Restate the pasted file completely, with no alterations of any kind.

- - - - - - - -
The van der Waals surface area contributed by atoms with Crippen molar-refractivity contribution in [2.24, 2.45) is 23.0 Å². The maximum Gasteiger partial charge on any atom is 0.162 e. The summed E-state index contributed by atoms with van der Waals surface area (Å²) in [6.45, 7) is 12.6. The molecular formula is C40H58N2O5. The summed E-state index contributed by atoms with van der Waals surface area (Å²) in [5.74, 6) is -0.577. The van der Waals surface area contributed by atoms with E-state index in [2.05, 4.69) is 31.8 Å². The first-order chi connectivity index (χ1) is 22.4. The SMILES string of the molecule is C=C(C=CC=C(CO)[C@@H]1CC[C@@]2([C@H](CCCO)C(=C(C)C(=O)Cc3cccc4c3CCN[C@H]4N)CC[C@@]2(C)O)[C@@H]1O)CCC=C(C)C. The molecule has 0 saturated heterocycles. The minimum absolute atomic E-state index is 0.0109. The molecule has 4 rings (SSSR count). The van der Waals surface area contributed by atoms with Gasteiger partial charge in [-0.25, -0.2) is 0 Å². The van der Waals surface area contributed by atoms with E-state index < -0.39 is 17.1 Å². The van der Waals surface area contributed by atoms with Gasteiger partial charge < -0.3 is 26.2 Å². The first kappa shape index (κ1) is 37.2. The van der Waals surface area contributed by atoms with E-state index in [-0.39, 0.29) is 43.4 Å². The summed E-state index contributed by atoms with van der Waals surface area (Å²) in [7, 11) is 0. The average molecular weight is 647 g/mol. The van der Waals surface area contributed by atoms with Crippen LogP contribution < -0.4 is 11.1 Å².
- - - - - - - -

The van der Waals surface area contributed by atoms with Crippen molar-refractivity contribution in [2.24, 2.45) is 23.0 Å². The maximum Gasteiger partial charge on any atom is 0.162 e. The summed E-state index contributed by atoms with van der Waals surface area (Å²) in [6.45, 7) is 12.6. The molecular formula is C40H58N2O5. The summed E-state index contributed by atoms with van der Waals surface area (Å²) in [5.74, 6) is -0.577. The van der Waals surface area contributed by atoms with E-state index in [2.05, 4.69) is 31.8 Å². The first-order chi connectivity index (χ1) is 22.4. The SMILES string of the molecule is C=C(C=CC=C(CO)[C@@H]1CC[C@@]2([C@H](CCCO)C(=C(C)C(=O)Cc3cccc4c3CCN[C@H]4N)CC[C@@]2(C)O)[C@@H]1O)CCC=C(C)C. The molecule has 0 saturated heterocycles. The minimum absolute atomic E-state index is 0.0109. The molecule has 4 rings (SSSR count). The van der Waals surface area contributed by atoms with Gasteiger partial charge in [-0.25, -0.2) is 0 Å². The van der Waals surface area contributed by atoms with E-state index < -0.39 is 17.1 Å². The van der Waals surface area contributed by atoms with Gasteiger partial charge < -0.3 is 26.2 Å². The first kappa shape index (κ1) is 37.2. The van der Waals surface area contributed by atoms with E-state index in [-0.39, 0.29) is 43.4 Å². The summed E-state index contributed by atoms with van der Waals surface area (Å²) in [7, 11) is 0. The average molecular weight is 647 g/mol. The van der Waals surface area contributed by atoms with Crippen LogP contribution < -0.4 is 11.1 Å².